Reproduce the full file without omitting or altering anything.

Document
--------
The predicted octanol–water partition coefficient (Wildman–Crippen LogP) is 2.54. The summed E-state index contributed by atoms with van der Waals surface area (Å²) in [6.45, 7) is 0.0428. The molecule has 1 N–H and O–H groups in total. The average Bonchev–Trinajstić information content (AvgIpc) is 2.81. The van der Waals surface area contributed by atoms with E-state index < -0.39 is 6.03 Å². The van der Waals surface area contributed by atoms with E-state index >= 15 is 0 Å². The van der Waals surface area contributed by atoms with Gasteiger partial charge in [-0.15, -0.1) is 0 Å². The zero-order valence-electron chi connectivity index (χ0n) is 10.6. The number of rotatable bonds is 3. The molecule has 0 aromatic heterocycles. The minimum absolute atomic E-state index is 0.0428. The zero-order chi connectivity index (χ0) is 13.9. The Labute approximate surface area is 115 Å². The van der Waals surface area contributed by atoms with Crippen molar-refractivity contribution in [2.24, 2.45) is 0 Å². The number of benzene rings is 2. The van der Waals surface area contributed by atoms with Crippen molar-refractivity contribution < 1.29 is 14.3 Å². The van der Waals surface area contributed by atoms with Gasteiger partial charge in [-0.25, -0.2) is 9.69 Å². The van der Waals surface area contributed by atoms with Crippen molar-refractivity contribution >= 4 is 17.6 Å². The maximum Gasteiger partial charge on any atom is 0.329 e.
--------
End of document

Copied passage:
The predicted octanol–water partition coefficient (Wildman–Crippen LogP) is 2.54. The summed E-state index contributed by atoms with van der Waals surface area (Å²) in [6.45, 7) is 0.0428. The molecule has 1 N–H and O–H groups in total. The average Bonchev–Trinajstić information content (AvgIpc) is 2.81. The van der Waals surface area contributed by atoms with E-state index < -0.39 is 6.03 Å². The van der Waals surface area contributed by atoms with E-state index >= 15 is 0 Å². The van der Waals surface area contributed by atoms with Gasteiger partial charge in [-0.15, -0.1) is 0 Å². The zero-order valence-electron chi connectivity index (χ0n) is 10.6. The number of rotatable bonds is 3. The molecule has 0 aromatic heterocycles. The minimum absolute atomic E-state index is 0.0428. The zero-order chi connectivity index (χ0) is 13.9. The Labute approximate surface area is 115 Å². The van der Waals surface area contributed by atoms with Crippen molar-refractivity contribution in [2.24, 2.45) is 0 Å². The number of benzene rings is 2. The van der Waals surface area contributed by atoms with Crippen molar-refractivity contribution < 1.29 is 14.3 Å². The van der Waals surface area contributed by atoms with Gasteiger partial charge in [-0.25, -0.2) is 9.69 Å². The van der Waals surface area contributed by atoms with Crippen molar-refractivity contribution >= 4 is 17.6 Å². The maximum Gasteiger partial charge on any atom is 0.329 e.